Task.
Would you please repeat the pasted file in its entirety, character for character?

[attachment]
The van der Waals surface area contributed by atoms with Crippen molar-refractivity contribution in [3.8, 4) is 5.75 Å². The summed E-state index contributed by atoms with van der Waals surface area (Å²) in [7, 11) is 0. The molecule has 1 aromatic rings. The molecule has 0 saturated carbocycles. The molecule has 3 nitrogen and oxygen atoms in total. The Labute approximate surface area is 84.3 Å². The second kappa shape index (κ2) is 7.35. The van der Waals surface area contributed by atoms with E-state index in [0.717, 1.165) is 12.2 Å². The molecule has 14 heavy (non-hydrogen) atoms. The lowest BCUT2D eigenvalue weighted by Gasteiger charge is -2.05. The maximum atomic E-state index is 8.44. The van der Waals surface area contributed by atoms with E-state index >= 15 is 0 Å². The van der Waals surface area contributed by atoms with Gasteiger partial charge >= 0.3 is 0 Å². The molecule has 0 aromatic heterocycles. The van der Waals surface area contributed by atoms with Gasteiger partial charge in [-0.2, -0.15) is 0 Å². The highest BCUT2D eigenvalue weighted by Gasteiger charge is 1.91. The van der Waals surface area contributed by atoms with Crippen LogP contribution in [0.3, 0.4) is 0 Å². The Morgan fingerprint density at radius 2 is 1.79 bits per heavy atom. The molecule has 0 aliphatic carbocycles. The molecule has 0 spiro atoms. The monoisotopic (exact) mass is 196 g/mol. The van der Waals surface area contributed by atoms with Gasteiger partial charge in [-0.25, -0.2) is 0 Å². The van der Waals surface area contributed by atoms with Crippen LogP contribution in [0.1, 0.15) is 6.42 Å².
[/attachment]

The van der Waals surface area contributed by atoms with Crippen molar-refractivity contribution in [3.8, 4) is 5.75 Å². The summed E-state index contributed by atoms with van der Waals surface area (Å²) in [7, 11) is 0. The molecule has 1 aromatic rings. The molecule has 0 saturated carbocycles. The molecule has 3 nitrogen and oxygen atoms in total. The Labute approximate surface area is 84.3 Å². The second kappa shape index (κ2) is 7.35. The van der Waals surface area contributed by atoms with E-state index in [0.717, 1.165) is 12.2 Å². The molecule has 14 heavy (non-hydrogen) atoms. The lowest BCUT2D eigenvalue weighted by Gasteiger charge is -2.05. The maximum atomic E-state index is 8.44. The van der Waals surface area contributed by atoms with E-state index >= 15 is 0 Å². The van der Waals surface area contributed by atoms with Gasteiger partial charge >= 0.3 is 0 Å². The molecule has 0 aromatic heterocycles. The van der Waals surface area contributed by atoms with Gasteiger partial charge in [-0.2, -0.15) is 0 Å². The highest BCUT2D eigenvalue weighted by Gasteiger charge is 1.91. The van der Waals surface area contributed by atoms with Crippen LogP contribution in [0.3, 0.4) is 0 Å². The Morgan fingerprint density at radius 2 is 1.79 bits per heavy atom. The molecule has 0 aliphatic carbocycles. The molecule has 0 spiro atoms. The monoisotopic (exact) mass is 196 g/mol. The van der Waals surface area contributed by atoms with Gasteiger partial charge in [-0.25, -0.2) is 0 Å². The van der Waals surface area contributed by atoms with Crippen LogP contribution in [0.1, 0.15) is 6.42 Å².